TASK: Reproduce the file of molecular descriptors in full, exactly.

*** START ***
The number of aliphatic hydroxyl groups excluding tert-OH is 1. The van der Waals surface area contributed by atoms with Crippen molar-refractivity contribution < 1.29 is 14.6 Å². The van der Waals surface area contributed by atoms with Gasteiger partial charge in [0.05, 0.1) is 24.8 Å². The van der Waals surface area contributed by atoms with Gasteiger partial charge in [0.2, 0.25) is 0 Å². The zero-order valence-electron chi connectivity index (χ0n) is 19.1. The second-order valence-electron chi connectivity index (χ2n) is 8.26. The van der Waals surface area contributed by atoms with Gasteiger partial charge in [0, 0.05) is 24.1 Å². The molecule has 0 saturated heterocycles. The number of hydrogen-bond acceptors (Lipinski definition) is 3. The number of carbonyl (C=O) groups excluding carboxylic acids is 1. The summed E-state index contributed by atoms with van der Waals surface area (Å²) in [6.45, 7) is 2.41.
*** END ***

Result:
The number of aliphatic hydroxyl groups excluding tert-OH is 1. The van der Waals surface area contributed by atoms with Crippen molar-refractivity contribution < 1.29 is 14.6 Å². The van der Waals surface area contributed by atoms with Gasteiger partial charge in [0.05, 0.1) is 24.8 Å². The van der Waals surface area contributed by atoms with Gasteiger partial charge in [0.2, 0.25) is 0 Å². The zero-order valence-electron chi connectivity index (χ0n) is 19.1. The second-order valence-electron chi connectivity index (χ2n) is 8.26. The van der Waals surface area contributed by atoms with Gasteiger partial charge in [0, 0.05) is 24.1 Å². The molecule has 0 saturated heterocycles. The number of hydrogen-bond acceptors (Lipinski definition) is 3. The number of carbonyl (C=O) groups excluding carboxylic acids is 1. The summed E-state index contributed by atoms with van der Waals surface area (Å²) in [6.45, 7) is 2.41.